IN medicine, one of the most important keys to success is communication. An informed consent is when doctors convey information about an intervention to patients prior to treatment.

During this conversation, it is crucially important for doctors to discuss the pros and cons.

In medico-legal angle, it is also important for patients to understand the statistics of the risks involved.

In a way, statistics are neither helpful nor meaningful if adversity truly happened to you and not others.

The iconoclastic Victorian Era English author Samuel Butler once said: “People are lucky and unlucky not according to what they get absolutely, but according to the ratio between what they get and what they have been led to expect.”

So, does it boil down to patient expectations at the end of the day?

On that note, we deal with a reader, who did not expect to be “unlucky” and faces complications after a simple intervention of vasectomy.

Dear Dr G,

I am a fan. I follow your article regularly and agree with your views on men taking charge of their own health.

After reading your articles about vasectomy, I volunteered to have the snip when my wife and I decided to “close shop”.

I agree with the fact that I can never experience the difficulties of childbirth my wife went through with our two girls, but this is the least I can contribute in family planning.

I went for a vasectomy six months ago. The procedure was essentially straightforward.

However, three days after the operation, I had a slight pain and ooze from the wound site. I went back to the doctor who told me it was infected.

Despite the antibiotics, I constantly had this discomfort in the sac since the operation.

Although the ooze had disappeared and the semen analysis had shown the sperms had “dried up”, I still think something is not 100% right, as I have some discomfort in the scrotum.

I don’t want to mention anything to my wife, as I don’t want her to think I am a wimp.

I am grateful if you can tell me whether something went wrong with the operation? I guess, I have some regrets following the snip!

What can I do about this and do I have to endure such discomfort for the rest of my life?


Vasectomy is a surgical procedure of male sterilisation for long-term contraception.

During the intervention, the vas deferens is severed and then tied or sealed in a manner to prevent the drainage of sperms into the seminal vesicle and be part of the ejaculate.

When the vasectomy is complete, the occlusions ensure no sperms exiting the body. Although the sperms are still produced at the normal rate, the formed sperms in the testicles will soon be broken down and absorbed by the body.

Vasectomy is gaining popularity among men in recent years, as it is the most effective, least invasive and most cost effective form of permanent male contraception.

In New Zealand, 18% of men and 25% of married men have had a vasectomy with the highest level age group between 40 and 49 years old.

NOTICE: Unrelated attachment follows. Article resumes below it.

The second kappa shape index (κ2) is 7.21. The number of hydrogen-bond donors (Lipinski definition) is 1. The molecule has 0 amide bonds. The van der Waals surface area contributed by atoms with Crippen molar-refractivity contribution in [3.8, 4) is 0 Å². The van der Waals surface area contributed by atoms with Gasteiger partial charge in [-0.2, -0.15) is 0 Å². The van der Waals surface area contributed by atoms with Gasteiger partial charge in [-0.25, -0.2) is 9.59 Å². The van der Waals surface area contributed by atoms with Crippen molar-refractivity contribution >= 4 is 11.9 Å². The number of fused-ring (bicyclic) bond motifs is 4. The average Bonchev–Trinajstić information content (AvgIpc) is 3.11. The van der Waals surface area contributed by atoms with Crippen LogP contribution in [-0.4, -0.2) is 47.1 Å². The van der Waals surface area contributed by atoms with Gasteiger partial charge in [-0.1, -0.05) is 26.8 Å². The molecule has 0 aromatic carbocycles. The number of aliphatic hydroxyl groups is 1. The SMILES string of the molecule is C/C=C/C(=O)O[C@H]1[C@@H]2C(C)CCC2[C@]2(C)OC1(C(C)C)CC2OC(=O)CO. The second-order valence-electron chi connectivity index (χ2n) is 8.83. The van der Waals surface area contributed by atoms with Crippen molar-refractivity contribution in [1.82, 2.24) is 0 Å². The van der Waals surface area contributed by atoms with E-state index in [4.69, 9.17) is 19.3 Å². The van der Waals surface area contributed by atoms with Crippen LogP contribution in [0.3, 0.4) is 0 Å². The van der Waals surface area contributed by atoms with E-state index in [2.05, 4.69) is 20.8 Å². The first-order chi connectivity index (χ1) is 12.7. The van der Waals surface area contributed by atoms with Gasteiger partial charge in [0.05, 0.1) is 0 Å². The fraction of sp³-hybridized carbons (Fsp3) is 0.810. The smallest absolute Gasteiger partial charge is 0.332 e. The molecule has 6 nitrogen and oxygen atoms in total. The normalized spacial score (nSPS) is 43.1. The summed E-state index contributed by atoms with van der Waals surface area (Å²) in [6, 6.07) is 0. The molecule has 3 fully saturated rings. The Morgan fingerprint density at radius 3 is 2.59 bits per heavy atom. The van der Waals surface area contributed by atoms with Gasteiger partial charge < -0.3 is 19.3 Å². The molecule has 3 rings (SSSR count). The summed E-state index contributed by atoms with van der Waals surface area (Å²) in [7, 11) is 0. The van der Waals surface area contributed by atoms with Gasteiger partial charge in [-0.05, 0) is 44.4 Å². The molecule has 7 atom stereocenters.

After vasectomy, the membrane in the epididymis absorbs much fluid content; and most of the solid content is broken down by white blood cells and absorbed in the blood stream.

As the vasa is occluded, the membranes of the epididymis increases in size and pressure to accommodate more fluid, this in turn will also trigger the immune system to break down and reabsorb the sperms.

Although the intervention is simple and generally straightforward, vasectomy is by no means risk free. Short-term complications such as infection, bruising and bleeding into the scrotum may affect 2.5% of men.

Such problems usually recover with minimal long-term consequences. The long-term concerns are chronic discomfort known as post vasectomy pain syndrome (PVPS).

The typical symptoms experienced by men with PVPS include persistent pain or discomfort in the scrotum, groin pain on exertion or sexual intercourse and pain upon ejaculation.

The range of symptoms can be mild and annoying to debilitating in minority of men.

A retrospective postal survey of 396 men found that 4% had genital pain about one year after the intervention.

The most robust study by the American Urological Association (AUA) found that 0.9% of men after vasectomy described the pain as “noticeably affecting their quality of life” seven months after the procedure.

The pain is thought to be associated with the combination of testicular backpressure, overflow epididymis, chronic inflammation, nerve entrapment and scarring.

The good news is, the vast majority of men with the discomfort will experience no further bother after one year.

The other good news is that nine of 13 men who underwent vasectomy reversal in an attempt to relieve the PVPS became symptom free following relief.

In others studies, the denervation of nerves (the operation to remove the nerve) in the spermatic cord also provides pain relieve in 13 out of 17 men.

Although complications after intervention will leave some feeling unlucky and regretful, the reality is, most of the problems following a vasectomy will only leave men with minor transient pain in the sacs.

Hopefully, there will be no long-term complications after the snip!

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